Different class but confusion regarding its source: A registered trademark can be challenged even if it is related to the goods of different class but does not completely distinguish its source. In the case Seven Up Company v Kohinoor Thread Ball Faculty and 3 others (PLD 1990 SC 313) the trademarks were related to different categories i.e., 7 up beverages and 7 up Supari but the Hon’ble Supreme Court observed that “the consumers served are largely of the same category” which can lead to confusion regarding their undertakings.  

The Hon’ble Supreme Court in the case Shezan Services (Private) Limited v Shezan Bakers and Confectioners (Private Limited) (2022 SCMR 1363) clarified that the mere fact that a proprietor of a trademark has not registered its trademark in a particular class does not entitle the other person to use that mark to register in that class. 

Deception of the public: If the trademark deceives the public in relation to its category, quality or manufacturer, it is considered as infringement of the trademark. In the case M. Sikander Sultan v. Masih Ahmed Shaikh (2003 CLD 26) the court restrained the Defendant from using the trademark ‘AALI SHAN’ as the same was identical to the Plaintiff’s trademark ‘SHAN’ on the ground that the get-up, design and colour scheme of both trademarks were identical which could cause confusion in market to the consumers in general and amounts to infringement of Plaintiff’s registered trademark. It was also held that the purpose of registration is not only for the identification but also for the protection of public at large from being deceived by the fake trademarks and for the manufacturers to enjoy the right of marketing.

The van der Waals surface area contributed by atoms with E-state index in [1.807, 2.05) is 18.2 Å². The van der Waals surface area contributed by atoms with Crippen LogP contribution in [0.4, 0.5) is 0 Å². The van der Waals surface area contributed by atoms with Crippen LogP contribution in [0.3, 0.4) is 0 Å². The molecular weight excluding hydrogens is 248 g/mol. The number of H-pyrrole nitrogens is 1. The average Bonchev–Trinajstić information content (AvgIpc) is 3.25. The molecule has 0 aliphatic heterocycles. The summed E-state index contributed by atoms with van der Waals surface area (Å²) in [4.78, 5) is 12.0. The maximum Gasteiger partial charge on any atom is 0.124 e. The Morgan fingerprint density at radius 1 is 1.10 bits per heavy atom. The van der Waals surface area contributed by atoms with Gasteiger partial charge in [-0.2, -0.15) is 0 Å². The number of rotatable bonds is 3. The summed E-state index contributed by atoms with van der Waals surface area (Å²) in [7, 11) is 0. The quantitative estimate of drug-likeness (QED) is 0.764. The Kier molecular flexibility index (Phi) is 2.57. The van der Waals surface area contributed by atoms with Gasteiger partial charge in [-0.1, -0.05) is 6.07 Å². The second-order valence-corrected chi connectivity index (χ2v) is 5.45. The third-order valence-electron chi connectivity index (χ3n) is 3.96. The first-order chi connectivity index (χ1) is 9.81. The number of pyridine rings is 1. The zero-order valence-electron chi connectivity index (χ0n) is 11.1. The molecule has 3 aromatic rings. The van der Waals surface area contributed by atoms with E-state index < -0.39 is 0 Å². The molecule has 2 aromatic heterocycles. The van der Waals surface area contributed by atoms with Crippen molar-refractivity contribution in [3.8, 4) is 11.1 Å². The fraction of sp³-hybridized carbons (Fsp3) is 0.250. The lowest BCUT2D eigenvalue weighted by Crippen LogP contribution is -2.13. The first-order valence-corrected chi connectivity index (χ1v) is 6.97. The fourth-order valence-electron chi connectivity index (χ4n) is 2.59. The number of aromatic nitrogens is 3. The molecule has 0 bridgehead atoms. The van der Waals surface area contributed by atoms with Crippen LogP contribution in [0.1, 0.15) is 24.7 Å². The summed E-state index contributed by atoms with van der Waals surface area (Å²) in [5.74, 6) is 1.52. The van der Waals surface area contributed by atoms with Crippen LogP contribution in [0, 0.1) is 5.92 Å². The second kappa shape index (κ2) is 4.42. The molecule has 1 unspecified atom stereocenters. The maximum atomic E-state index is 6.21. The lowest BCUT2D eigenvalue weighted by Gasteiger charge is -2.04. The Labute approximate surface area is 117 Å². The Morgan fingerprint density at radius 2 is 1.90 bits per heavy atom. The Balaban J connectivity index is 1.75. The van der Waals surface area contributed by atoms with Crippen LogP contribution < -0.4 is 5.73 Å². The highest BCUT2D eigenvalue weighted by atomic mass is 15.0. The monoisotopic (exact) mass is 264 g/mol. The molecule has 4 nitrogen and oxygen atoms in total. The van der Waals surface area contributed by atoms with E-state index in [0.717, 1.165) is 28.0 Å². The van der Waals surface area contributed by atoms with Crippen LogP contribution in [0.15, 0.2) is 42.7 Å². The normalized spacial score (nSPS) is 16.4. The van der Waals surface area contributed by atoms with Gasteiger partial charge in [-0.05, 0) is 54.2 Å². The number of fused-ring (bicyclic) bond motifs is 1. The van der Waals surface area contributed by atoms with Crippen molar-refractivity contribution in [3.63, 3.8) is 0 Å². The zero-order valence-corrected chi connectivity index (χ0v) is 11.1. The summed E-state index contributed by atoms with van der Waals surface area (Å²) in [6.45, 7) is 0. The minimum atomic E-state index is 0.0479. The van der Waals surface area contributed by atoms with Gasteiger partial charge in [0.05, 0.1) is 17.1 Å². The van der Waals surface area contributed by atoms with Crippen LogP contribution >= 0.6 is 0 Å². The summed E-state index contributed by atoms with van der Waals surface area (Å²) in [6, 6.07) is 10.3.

In the case Shan’s Cosmetics and Chemicals v Registrar of Trade Marks (2022 CLD 176) the trademark “Sweet Touch” was held to be deceiving customers in relation to the long used trademark “Soft Touch”.  

Using trademark of foreign entities: The trademark law in Pakistan also protects the foreign entities from infringement. In Mars Incorporated v Pakistan Mineral Water Bottling Plant (Pvt.) Ltd. (2001 MLD 39) the defendant was retrained from using the international company’s mark “MARS” although the defendant’s trademark was registered in the Trademark Registry. 



Therefore, in view of the above, it is highly advisable that an intellectual property (including the trademarks) should be registered in Pakistan, and if anyone has unlawfully registered some trademark in bad faith and/or are using someone’s registered trademark without the proprietor’s consent, the aggrieved person has various legal remedies available in law including injunction, damages and/or revocation and these remedies initiated and enforced through the court of law.